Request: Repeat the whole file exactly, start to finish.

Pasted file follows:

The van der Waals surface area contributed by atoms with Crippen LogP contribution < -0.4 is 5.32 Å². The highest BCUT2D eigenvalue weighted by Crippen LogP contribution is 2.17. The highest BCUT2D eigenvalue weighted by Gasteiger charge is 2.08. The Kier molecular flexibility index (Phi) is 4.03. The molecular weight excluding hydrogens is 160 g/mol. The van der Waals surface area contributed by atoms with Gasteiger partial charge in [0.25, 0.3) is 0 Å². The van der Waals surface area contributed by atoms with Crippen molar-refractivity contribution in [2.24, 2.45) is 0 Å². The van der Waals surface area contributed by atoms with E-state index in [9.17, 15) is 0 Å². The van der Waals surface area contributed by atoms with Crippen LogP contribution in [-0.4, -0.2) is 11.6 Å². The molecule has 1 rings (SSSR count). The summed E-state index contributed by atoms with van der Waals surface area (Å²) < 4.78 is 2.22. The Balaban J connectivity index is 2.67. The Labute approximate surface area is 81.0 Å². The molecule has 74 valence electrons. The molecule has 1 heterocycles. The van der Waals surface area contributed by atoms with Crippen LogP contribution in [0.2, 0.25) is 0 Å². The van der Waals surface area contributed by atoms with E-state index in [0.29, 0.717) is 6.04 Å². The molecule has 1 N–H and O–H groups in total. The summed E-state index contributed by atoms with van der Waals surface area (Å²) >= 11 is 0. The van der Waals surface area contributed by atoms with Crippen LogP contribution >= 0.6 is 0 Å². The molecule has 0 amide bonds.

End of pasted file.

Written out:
The van der Waals surface area contributed by atoms with Crippen LogP contribution < -0.4 is 5.32 Å². The highest BCUT2D eigenvalue weighted by Crippen LogP contribution is 2.17. The highest BCUT2D eigenvalue weighted by Gasteiger charge is 2.08. The Kier molecular flexibility index (Phi) is 4.03. The molecular weight excluding hydrogens is 160 g/mol. The van der Waals surface area contributed by atoms with Gasteiger partial charge in [0.25, 0.3) is 0 Å². The van der Waals surface area contributed by atoms with Crippen molar-refractivity contribution in [2.24, 2.45) is 0 Å². The van der Waals surface area contributed by atoms with E-state index in [9.17, 15) is 0 Å². The van der Waals surface area contributed by atoms with Crippen LogP contribution in [-0.4, -0.2) is 11.6 Å². The molecule has 1 rings (SSSR count). The summed E-state index contributed by atoms with van der Waals surface area (Å²) < 4.78 is 2.22. The Balaban J connectivity index is 2.67. The Labute approximate surface area is 81.0 Å². The molecule has 74 valence electrons. The molecule has 1 heterocycles. The van der Waals surface area contributed by atoms with Crippen LogP contribution in [0.2, 0.25) is 0 Å². The van der Waals surface area contributed by atoms with E-state index in [0.29, 0.717) is 6.04 Å². The molecule has 1 N–H and O–H groups in total. The summed E-state index contributed by atoms with van der Waals surface area (Å²) >= 11 is 0. The van der Waals surface area contributed by atoms with Crippen LogP contribution >= 0.6 is 0 Å². The molecule has 0 amide bonds.